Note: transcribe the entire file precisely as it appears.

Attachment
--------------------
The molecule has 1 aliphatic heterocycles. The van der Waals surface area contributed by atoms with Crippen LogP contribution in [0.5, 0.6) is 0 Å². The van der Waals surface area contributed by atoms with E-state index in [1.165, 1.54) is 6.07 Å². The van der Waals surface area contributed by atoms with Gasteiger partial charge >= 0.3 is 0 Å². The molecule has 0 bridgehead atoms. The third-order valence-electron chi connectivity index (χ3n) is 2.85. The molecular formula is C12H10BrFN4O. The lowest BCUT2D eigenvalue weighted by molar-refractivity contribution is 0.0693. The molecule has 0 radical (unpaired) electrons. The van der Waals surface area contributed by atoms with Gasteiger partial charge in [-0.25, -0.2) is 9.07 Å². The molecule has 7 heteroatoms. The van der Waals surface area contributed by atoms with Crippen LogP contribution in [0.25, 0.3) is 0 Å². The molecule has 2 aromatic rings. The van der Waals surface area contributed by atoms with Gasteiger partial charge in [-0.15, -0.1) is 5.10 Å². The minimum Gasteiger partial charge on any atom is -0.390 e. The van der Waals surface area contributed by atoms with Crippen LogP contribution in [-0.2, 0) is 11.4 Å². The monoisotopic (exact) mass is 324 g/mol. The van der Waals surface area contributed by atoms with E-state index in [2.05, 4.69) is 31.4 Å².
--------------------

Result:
The molecule has 1 aliphatic heterocycles. The van der Waals surface area contributed by atoms with Crippen LogP contribution in [0.5, 0.6) is 0 Å². The van der Waals surface area contributed by atoms with E-state index in [1.165, 1.54) is 6.07 Å². The van der Waals surface area contributed by atoms with Gasteiger partial charge >= 0.3 is 0 Å². The molecule has 0 bridgehead atoms. The third-order valence-electron chi connectivity index (χ3n) is 2.85. The molecular formula is C12H10BrFN4O. The lowest BCUT2D eigenvalue weighted by molar-refractivity contribution is 0.0693. The molecule has 0 radical (unpaired) electrons. The van der Waals surface area contributed by atoms with Gasteiger partial charge in [-0.25, -0.2) is 9.07 Å². The molecule has 7 heteroatoms. The van der Waals surface area contributed by atoms with Crippen LogP contribution in [0.25, 0.3) is 0 Å². The molecule has 2 aromatic rings. The van der Waals surface area contributed by atoms with Gasteiger partial charge in [-0.15, -0.1) is 5.10 Å². The minimum Gasteiger partial charge on any atom is -0.390 e. The van der Waals surface area contributed by atoms with Crippen LogP contribution in [-0.2, 0) is 11.4 Å². The monoisotopic (exact) mass is 324 g/mol. The van der Waals surface area contributed by atoms with E-state index in [2.05, 4.69) is 31.4 Å².